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At Taste of the Wasatch, Utah restaurants show off for charity
This is an archived article that was published on sltrib.com in 2013, and information in the article may be outdated. It is provided only for personal research purposes and may not be reprinted.

Solitude • Christina Miller couldn't help but smile to have played a part in this year's Taste of the Wasatch.

Thanks to her, owner of Christina's Cakes, about 10,000 sweets landed in the "Baker's Dozen" row at the 14th annual fundraiser.

And, it wasn't just that she'd had a hand in wrangling Pago's Grown-up Smores, Montage's melty caramel truffles, La Bonne Vie's pina colada French macarons and all those other sweet treats to the appreciative throngs that gathered at Solitude Mountain Resort.

For Miller, the best part of it was the bottom line: it will help hungry Utahns.

"I have two kids of my own, and to imagine they don't have the food they need...." she said, presiding over the lively carrot and orange cookies she'd made for Taste. "This is our contribution to the community."

This year represented a big change for what has become an important annual fundraiser for Utahns Against Hunger, the Utah Food Bank and the Ogden-Weber Community Action Partnership. It's the first time the new nonprofit 3 Squares Inc. put on the event, said organizer Karen Zabriskie.

Three years in the making, 3 Squares was created to ensure that all of the money raised stays in Utah, rather than being shared with a national organization.

"It's 100 percent volunteer — we put our heart and soul into this, and the restaurants outdo themselves every year," Zabriskie said. "And now all of it, 100 percent, stays in Utah."

For every five children in Utah, one doesn't know if there will be enough to eat or when he or she might get their next meal. And, with as many as 1,800 buying tickets for Taste on Sunday, 3 Squares expects to top the nearly $100,000 raised last year.

Gina Cornia, the director of Utahns Against Hunger, helped with logistics at Sunday's event and applauded the contributions of participants, restaurants and volunteers.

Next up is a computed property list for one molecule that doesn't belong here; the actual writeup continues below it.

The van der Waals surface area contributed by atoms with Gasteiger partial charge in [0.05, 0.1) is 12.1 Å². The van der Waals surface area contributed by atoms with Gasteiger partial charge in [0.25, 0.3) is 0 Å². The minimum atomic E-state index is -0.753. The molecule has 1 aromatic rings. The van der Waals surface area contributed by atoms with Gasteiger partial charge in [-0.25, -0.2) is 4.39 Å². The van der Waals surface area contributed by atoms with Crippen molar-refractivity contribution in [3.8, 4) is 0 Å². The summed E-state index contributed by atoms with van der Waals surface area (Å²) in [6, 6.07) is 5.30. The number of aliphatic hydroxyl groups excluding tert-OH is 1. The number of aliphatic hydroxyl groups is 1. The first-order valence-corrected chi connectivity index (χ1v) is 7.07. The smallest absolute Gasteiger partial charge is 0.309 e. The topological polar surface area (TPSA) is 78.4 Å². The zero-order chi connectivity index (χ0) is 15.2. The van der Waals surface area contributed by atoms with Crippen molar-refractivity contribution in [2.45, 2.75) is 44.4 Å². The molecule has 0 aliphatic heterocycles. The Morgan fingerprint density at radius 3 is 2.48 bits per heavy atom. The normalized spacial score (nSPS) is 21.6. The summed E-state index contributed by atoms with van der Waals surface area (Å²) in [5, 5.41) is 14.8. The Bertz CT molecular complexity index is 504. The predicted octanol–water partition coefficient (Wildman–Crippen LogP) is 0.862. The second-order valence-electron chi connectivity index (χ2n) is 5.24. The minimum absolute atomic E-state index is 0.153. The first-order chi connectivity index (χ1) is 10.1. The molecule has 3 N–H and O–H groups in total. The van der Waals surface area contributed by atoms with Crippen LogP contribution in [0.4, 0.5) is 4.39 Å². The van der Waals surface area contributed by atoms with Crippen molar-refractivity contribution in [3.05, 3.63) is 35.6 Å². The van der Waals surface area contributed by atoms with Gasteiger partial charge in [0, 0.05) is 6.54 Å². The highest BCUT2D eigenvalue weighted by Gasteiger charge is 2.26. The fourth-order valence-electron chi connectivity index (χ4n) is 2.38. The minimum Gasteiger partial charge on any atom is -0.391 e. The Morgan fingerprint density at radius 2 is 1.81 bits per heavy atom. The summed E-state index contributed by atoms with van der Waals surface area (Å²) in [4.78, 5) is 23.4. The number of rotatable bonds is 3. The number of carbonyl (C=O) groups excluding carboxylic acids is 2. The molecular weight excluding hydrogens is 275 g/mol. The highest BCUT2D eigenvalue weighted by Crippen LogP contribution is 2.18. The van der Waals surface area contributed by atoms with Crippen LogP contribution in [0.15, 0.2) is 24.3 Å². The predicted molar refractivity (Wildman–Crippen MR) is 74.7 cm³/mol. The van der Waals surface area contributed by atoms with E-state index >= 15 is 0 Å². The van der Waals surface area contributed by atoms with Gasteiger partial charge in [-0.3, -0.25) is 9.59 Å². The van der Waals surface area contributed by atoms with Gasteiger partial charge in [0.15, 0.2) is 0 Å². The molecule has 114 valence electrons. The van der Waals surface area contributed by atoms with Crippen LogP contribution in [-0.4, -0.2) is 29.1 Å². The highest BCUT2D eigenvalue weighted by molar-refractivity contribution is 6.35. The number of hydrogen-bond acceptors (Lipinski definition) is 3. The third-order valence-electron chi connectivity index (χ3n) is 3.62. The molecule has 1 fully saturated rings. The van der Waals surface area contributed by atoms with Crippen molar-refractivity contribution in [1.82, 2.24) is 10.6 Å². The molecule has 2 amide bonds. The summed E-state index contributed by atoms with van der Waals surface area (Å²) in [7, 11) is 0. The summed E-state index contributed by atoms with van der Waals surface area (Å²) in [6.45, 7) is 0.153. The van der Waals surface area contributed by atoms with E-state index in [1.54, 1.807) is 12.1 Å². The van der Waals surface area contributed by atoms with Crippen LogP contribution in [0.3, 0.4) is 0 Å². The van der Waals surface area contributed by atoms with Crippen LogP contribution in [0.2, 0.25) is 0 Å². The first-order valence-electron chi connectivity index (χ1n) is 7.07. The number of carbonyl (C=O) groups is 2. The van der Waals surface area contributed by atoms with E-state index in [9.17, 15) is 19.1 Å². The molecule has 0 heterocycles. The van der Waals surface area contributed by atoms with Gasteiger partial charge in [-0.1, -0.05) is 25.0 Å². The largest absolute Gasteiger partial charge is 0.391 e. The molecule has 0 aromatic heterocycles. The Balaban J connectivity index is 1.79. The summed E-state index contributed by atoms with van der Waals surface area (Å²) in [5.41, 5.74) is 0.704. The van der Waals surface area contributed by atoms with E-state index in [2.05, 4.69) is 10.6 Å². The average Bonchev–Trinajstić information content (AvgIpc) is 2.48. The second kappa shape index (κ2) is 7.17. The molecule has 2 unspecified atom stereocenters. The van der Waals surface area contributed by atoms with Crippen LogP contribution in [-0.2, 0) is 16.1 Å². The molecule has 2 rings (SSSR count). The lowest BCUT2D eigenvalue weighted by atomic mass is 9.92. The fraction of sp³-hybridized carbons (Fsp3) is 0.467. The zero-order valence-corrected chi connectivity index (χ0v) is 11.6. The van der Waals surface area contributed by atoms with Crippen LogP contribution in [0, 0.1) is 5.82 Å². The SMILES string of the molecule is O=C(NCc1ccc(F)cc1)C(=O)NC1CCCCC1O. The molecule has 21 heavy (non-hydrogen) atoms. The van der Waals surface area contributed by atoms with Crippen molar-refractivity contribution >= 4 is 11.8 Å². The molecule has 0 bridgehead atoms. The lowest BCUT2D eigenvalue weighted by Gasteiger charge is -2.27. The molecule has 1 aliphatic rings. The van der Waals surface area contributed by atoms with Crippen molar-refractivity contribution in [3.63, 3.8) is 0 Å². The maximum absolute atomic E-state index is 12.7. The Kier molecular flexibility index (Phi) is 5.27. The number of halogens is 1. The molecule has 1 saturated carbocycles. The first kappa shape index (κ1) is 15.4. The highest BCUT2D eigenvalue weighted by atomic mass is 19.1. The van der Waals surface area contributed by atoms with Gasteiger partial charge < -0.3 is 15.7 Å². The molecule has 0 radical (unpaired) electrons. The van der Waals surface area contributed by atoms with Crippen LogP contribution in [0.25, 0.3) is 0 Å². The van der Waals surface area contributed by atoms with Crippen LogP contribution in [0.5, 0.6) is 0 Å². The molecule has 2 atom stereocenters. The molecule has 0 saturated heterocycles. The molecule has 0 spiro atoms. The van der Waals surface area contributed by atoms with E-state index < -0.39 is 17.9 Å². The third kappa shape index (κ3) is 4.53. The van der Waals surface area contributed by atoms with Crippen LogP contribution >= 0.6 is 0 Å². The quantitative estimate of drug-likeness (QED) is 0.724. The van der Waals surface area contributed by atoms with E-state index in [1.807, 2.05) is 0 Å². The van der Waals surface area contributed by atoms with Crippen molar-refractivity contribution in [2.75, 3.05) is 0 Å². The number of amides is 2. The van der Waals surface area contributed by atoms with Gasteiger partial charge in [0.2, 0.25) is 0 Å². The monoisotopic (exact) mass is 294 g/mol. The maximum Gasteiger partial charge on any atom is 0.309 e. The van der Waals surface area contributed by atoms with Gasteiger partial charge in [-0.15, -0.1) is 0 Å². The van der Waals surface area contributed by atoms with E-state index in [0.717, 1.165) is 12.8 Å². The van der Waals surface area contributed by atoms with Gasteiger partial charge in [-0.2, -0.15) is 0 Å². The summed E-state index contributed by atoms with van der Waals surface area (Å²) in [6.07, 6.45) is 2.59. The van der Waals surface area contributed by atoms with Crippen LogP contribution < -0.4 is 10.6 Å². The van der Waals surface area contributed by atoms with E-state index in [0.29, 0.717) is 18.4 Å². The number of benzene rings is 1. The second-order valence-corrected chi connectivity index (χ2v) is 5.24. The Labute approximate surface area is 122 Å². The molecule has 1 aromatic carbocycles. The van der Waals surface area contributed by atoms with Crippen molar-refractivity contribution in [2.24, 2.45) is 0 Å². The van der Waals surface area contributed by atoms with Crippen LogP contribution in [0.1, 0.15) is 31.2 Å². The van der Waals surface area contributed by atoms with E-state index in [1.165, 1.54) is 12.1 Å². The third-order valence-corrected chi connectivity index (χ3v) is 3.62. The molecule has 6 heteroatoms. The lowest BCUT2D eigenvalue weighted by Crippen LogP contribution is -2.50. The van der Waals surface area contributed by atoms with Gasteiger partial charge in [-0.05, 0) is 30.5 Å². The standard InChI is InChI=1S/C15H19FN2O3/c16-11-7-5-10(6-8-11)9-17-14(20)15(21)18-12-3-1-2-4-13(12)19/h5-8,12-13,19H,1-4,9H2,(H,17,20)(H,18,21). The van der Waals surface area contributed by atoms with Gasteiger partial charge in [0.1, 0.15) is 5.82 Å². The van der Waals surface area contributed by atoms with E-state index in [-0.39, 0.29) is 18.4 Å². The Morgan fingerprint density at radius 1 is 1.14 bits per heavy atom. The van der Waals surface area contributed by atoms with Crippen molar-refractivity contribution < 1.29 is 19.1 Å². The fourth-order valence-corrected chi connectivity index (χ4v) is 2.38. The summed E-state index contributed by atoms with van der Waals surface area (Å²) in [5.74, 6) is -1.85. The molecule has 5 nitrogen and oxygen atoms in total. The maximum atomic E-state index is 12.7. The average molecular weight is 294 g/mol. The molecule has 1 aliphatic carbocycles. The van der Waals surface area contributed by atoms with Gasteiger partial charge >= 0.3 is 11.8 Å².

"It's huge," she said, calling the Taste donation "a good chunk of our budget." "It's money we can use to focus on the advocacy work we do."

Many of the 60 Utah eateries that donated time and culinary creations to Sunday's event were pleased to take part in the fundraiser, not just for the chance to contribute to the community but to mingle with the restaurant community, too.

Restaurateur Mark Eaton, the former Utah Jazz center, said he looks forward to trying what other great restaurants have to offer, especially innovative dishes. (His Franck's offered a beef and strawberry ice cream sample, while his Tuscany served house-smoked pork belly and polenta.)

"For restaurants," he said, "it's one of the premier events."

Steven Rosenberg, of Liberty Heights Fresh, called it a privilege to be part of something so important to the community — not just his store but all those contributing to the tasting menu.

"We're here because too many of us in Utah don't have enough food on the table," said Rosenberg, who's store served a tangy heirloom tomato gazpacho. "It's really about the cause."

Olga Gifford, her husband and a friend stretched under an umbrella. They'd brought plates of particolored macarons, mini cupcakes and other treats yet to be eaten.

Surrounded by the music of a live rock and roll band and a brilliant summer afternoon in the Wasatch Mountains, happily filled with delicious food and drink, they commented on how they were happy to be back for Taste after some time spent in California.

"It's much better," said Eric Gifford, "than the Malibu Calabasas wine and food festival."

fahys@sltrib.com

Twitter: @judyfutah

Hunger • The annual events raises about $100,000 to remain in state.
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